ZURICH/WASHINGTON (Reuters) – A group of banks being investigated in an interest rate rigging scandal are looking to pursue a group settlement with regulators rather than face a Barclays-style backlash by going it alone, people familiar with the banks’ thinking said.
Such discussions are preliminary, and it is unclear if regulators will enter these talks, aimed at resolving allegations that banks attempted to manipulate the London interbank offered rate, or Libor, a benchmark that underpins hundreds of trillions of dollars in contracts.
Still, there are powerful incentives for the banks to enter joint negotiations.
Barclays Plc was the first to settle with U.S. and British regulators, paying a $453 million penalty and admitting to its role in a deal announced June 27. Its chief executive, Bob Diamond, abruptly quit the next week, bowing to public pressure and erosion of the bank’s reputation.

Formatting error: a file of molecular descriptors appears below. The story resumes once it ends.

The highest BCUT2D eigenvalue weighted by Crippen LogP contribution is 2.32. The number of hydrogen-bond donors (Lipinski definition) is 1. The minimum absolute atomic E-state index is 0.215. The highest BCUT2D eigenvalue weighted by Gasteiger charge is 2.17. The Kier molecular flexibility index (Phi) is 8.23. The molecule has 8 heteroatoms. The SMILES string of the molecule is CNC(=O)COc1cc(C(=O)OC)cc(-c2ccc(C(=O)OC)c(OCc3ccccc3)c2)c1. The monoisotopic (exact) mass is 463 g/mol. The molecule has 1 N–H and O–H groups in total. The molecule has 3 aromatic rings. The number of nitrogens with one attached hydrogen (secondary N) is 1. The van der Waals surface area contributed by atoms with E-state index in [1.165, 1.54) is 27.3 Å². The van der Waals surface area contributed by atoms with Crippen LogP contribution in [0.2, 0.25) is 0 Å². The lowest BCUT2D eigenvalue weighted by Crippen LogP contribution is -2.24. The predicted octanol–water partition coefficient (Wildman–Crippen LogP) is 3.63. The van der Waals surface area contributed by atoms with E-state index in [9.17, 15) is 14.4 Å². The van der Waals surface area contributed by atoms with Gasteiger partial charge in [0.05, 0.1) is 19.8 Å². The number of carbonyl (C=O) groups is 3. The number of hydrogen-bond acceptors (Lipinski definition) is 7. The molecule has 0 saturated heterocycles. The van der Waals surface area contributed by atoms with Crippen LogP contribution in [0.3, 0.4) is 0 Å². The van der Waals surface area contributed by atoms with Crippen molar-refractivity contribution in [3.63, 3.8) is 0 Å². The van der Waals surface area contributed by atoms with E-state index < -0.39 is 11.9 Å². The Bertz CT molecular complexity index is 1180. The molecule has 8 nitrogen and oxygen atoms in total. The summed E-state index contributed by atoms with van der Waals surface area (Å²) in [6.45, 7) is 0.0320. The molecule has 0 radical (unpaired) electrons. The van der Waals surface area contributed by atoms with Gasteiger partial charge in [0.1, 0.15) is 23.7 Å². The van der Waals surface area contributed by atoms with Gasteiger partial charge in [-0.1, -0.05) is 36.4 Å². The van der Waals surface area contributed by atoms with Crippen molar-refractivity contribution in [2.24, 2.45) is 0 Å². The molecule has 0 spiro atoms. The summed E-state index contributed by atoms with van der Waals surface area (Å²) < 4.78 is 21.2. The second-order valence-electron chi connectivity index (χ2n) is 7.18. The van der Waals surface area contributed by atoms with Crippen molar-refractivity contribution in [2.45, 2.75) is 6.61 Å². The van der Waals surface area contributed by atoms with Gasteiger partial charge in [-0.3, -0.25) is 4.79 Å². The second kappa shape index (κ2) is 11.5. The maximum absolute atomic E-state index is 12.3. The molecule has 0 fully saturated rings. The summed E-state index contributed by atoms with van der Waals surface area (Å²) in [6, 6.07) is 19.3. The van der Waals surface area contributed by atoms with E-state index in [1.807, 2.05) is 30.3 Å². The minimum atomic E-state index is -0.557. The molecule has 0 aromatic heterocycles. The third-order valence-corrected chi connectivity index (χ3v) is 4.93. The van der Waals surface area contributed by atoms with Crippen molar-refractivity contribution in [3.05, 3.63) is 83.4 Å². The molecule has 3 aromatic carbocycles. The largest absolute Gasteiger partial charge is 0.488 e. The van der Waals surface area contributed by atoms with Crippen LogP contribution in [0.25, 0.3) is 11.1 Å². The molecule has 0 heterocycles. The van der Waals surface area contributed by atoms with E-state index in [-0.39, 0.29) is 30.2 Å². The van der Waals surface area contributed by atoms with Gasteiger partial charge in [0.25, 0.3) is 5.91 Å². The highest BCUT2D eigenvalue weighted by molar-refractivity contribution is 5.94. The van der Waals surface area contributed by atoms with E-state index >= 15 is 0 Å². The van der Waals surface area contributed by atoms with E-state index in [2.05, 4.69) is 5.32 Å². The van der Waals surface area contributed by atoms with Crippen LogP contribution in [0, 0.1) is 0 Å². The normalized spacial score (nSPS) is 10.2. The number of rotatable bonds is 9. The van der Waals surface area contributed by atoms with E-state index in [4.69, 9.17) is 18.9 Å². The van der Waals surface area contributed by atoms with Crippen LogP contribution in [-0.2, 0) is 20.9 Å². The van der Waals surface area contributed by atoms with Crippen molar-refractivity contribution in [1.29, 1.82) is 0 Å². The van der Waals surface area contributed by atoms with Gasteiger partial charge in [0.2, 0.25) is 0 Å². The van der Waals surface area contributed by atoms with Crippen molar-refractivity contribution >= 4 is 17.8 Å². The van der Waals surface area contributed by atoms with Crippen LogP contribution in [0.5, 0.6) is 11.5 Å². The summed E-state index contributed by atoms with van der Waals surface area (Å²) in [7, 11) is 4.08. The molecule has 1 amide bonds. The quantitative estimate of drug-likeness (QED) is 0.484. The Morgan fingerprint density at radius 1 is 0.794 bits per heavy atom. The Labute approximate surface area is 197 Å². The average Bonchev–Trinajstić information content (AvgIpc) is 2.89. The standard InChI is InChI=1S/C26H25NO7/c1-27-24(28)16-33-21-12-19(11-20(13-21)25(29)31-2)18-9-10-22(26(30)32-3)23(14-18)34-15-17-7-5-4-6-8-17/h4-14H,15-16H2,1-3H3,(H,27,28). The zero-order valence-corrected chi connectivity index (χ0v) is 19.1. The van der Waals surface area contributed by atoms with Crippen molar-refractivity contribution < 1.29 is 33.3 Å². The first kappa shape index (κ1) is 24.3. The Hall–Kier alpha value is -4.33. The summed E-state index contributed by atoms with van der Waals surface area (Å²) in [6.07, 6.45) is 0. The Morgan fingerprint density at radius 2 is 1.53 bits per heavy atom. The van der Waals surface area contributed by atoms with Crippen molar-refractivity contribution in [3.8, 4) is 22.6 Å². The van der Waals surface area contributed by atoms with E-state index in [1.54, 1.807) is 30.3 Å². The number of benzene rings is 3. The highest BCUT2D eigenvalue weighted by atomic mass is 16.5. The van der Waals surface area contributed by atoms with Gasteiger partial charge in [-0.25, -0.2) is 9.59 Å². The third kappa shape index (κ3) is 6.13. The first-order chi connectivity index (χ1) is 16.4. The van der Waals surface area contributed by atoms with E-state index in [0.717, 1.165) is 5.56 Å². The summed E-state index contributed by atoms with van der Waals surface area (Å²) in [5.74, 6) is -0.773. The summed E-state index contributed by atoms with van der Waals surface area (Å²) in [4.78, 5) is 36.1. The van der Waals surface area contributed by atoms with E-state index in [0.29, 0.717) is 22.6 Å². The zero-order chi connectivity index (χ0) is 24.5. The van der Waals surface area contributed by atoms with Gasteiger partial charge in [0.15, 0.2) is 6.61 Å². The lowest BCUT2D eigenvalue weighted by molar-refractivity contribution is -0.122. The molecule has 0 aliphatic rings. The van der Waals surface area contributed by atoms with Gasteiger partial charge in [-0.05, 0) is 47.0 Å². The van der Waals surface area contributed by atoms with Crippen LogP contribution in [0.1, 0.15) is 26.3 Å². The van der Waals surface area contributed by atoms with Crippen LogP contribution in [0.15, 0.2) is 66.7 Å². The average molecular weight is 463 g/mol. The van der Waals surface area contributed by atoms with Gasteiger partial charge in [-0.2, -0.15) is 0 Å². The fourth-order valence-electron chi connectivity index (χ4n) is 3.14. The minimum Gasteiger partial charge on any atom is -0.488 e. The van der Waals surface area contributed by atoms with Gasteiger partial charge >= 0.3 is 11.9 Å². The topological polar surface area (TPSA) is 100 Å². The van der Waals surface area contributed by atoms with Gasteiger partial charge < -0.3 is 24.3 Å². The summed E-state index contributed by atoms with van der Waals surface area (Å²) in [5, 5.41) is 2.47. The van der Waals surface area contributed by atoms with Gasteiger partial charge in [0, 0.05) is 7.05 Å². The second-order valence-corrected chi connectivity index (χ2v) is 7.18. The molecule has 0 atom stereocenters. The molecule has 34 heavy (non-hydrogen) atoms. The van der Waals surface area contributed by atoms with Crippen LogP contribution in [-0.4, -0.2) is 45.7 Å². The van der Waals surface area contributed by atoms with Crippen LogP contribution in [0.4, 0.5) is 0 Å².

The sources told Reuters that none of the banks involved now want to be second in line for fear that they will get similarly hostile treatment from politicians and the public. Bank discussions about a group settlement initially took place before the Barclays agreement, and picked back up in the aftermath.
It is unclear which banks are involved in the potential settlement talks. The banks being investigated include Citigroup, HSBC, Deutsche Bank and JPMorgan Chase. They all declined to comment.
A group agreement would appeal to financial watchdogs because they would be able to announce a headline-grabbing figure, showing that they were dealing firmly with the banking industry’s misdemeanors, a banker told Reuters on condition of anonymity.